Over time, the acoustics of the site become more sophisticated, much as ritual culture similarly developed, the landscape being imbued with sonic character by human agency. Humanity began to exert control over its environment, clearing forests and moving from a hunter-gatherer lifestyle towards agriculture, beginning to construct an architectural tradition to monumentalise these cultural changes, with acoustics an artefact and evidence of that process. At Stonehenge, acoustic ecology is human-made, but a by-product of wider cultural factors. At Paphos, design choices are made to overtly manipulate the acoustics present, in order to facilitate the support of speech and music. Humans began by this point to attempt to control their acoustic ecologies, to consciously design their surrounding soundscapes. Over time, acoustics become more predictable, as ritual acoustics move from a Palaeolithic variety of selected natural spaces in which the acoustics present are appreciated by early humans; to the construction of Neolithic monuments, which resulted in human-made sites with a range of unusual acoustic effects present; and finally, a literate Hellenistic culture, which consciously manipulated acoustics designed to flatter speech and music. It is perhaps these changes in acoustic cultures that are a more significant development than the individual variations in the acoustic metrics present.
The earliest (cave) sites have natural sonic effects, which seem to have played some part in attracting Palaeolithic humans to carry out ritual acts within them. These effects are replicated in the human built stone circle at Stonehenge, and over time, the development of the architecture of the site made these effects more focused on specific positions, affecting low frequencies while allowing higher frequencies associated with speech to retain clarity. Although we cannot know to what extent acoustic concerns were in the minds of those designing the arrangement of stones, the change in acoustic ecology would have been noticeable and may well have become associated with the rearrangement of the site in different phases; specific acoustic effects may well have become associated with particular architectural shapes. The reverberation and echoes present would have diminished or disappeared when stones were removed, and reappeared when new stones were erected. Such acoustic changes and effects may have been attributed to supernatural forces. One possible interpretation could be, for example, that they were thought of as the voices of spiritual forces associated with individual or groups of stones.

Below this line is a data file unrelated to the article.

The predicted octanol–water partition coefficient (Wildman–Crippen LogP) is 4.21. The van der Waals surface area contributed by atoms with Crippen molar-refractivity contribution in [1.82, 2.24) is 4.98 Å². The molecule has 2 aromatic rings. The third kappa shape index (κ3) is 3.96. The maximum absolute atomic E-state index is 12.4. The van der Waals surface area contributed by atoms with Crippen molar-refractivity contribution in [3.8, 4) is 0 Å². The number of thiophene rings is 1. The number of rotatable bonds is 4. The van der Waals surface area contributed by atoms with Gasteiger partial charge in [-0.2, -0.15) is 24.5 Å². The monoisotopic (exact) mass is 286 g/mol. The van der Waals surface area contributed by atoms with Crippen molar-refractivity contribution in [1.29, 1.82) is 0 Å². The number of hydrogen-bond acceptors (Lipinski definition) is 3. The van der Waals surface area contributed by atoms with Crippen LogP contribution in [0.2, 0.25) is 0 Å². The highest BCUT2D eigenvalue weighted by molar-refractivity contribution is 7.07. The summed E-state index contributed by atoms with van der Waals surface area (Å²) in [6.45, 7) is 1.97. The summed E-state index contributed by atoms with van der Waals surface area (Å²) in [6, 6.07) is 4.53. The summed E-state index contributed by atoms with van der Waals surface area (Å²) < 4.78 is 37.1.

It should be stressed that there is no evidence that the design of Stonehenge was based on acoustics, but the acoustic effects present in each stage are prominent and different enough to suggest that acoustics may well have begun to be associated with specific architecture, much as concert hall architects draw upon the designs of existing spaces with good acoustics, when planning new buildings. It is at least possible that Stonehenge’s designers believed that animist or ancestral spirits were pleased by the circular arrangements of the stones when they were erected, when they heard the voices of these spirits seem to appear through acoustic effects. This may even have provided confirmation that these spirits had successfully inhabited the monument, validating the design choices made. This might have perhaps transferred a tradition of spiritual power from sites with similar acoustics, such as at the Welsh source of the bluestones, or through a vestigial memory of acoustics in sacred caves. With no written sources for confirmation, such suggested interpretations remain inevitably speculative. We do know that by the Roman period these processes of human architecture had developed enough to allow for the conscious design of performance venues with supportive acoustics, as is evidenced in the theatre at Paphos. Caves present a naturally existing acoustic, a place occupied by spirits, which humans could visit to attempt to interact with these acoustically manifesting spiritual powers; Stonehenge has a human-made acoustic in which a complex ritual culture collaborates with audible ancestral spirits in order to exert human control over natural forces; Paphos illustrates a sophisticated rational culture, in which a human logic has established how acoustic effects can be manipulated, and interact with social stratification, free from the influence of gods.